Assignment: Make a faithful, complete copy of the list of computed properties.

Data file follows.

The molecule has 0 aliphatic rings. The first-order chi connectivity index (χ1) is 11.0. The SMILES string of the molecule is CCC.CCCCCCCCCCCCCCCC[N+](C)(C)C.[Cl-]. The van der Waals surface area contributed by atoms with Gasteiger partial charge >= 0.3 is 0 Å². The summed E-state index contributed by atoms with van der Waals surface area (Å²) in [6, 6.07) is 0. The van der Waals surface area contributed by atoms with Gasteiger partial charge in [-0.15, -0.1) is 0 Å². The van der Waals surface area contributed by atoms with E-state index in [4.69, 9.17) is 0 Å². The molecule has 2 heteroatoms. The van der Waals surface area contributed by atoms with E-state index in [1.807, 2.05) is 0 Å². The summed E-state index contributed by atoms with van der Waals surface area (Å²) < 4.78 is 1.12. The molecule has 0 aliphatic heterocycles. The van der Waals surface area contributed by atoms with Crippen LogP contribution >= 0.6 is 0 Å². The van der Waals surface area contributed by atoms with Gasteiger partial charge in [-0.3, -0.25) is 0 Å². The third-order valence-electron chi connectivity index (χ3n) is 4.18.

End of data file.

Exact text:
The molecule has 0 aliphatic rings. The first-order chi connectivity index (χ1) is 11.0. The SMILES string of the molecule is CCC.CCCCCCCCCCCCCCCC[N+](C)(C)C.[Cl-]. The van der Waals surface area contributed by atoms with Gasteiger partial charge >= 0.3 is 0 Å². The summed E-state index contributed by atoms with van der Waals surface area (Å²) in [6, 6.07) is 0. The van der Waals surface area contributed by atoms with Gasteiger partial charge in [-0.15, -0.1) is 0 Å². The van der Waals surface area contributed by atoms with E-state index in [4.69, 9.17) is 0 Å². The molecule has 2 heteroatoms. The van der Waals surface area contributed by atoms with E-state index in [1.807, 2.05) is 0 Å². The summed E-state index contributed by atoms with van der Waals surface area (Å²) < 4.78 is 1.12. The molecule has 0 aliphatic heterocycles. The van der Waals surface area contributed by atoms with Crippen LogP contribution >= 0.6 is 0 Å². The van der Waals surface area contributed by atoms with Gasteiger partial charge in [-0.3, -0.25) is 0 Å². The third-order valence-electron chi connectivity index (χ3n) is 4.18.